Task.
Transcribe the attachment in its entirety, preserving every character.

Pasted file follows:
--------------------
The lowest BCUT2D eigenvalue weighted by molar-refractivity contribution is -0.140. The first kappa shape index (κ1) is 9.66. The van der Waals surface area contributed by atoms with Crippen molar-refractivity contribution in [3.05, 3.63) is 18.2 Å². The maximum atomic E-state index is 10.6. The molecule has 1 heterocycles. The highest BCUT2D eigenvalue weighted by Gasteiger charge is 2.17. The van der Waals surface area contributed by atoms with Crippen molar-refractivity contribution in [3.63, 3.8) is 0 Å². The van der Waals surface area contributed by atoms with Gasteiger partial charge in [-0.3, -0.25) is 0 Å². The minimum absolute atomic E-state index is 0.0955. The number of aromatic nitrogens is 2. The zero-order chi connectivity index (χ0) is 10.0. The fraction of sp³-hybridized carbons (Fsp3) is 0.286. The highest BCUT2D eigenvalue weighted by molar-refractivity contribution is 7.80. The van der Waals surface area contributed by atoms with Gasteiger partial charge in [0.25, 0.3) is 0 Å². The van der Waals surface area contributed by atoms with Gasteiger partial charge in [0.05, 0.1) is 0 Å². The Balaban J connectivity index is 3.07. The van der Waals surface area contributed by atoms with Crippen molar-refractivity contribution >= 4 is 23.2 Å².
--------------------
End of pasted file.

The lowest BCUT2D eigenvalue weighted by molar-refractivity contribution is -0.140. The first kappa shape index (κ1) is 9.66. The van der Waals surface area contributed by atoms with Crippen molar-refractivity contribution in [3.05, 3.63) is 18.2 Å². The maximum atomic E-state index is 10.6. The molecule has 1 heterocycles. The highest BCUT2D eigenvalue weighted by Gasteiger charge is 2.17. The van der Waals surface area contributed by atoms with Crippen molar-refractivity contribution in [3.63, 3.8) is 0 Å². The van der Waals surface area contributed by atoms with Gasteiger partial charge in [-0.3, -0.25) is 0 Å². The minimum absolute atomic E-state index is 0.0955. The number of aromatic nitrogens is 2. The zero-order chi connectivity index (χ0) is 10.0. The fraction of sp³-hybridized carbons (Fsp3) is 0.286. The highest BCUT2D eigenvalue weighted by molar-refractivity contribution is 7.80. The van der Waals surface area contributed by atoms with Gasteiger partial charge in [0.25, 0.3) is 0 Å². The van der Waals surface area contributed by atoms with Gasteiger partial charge in [0.05, 0.1) is 0 Å². The Balaban J connectivity index is 3.07. The van der Waals surface area contributed by atoms with Crippen molar-refractivity contribution >= 4 is 23.2 Å².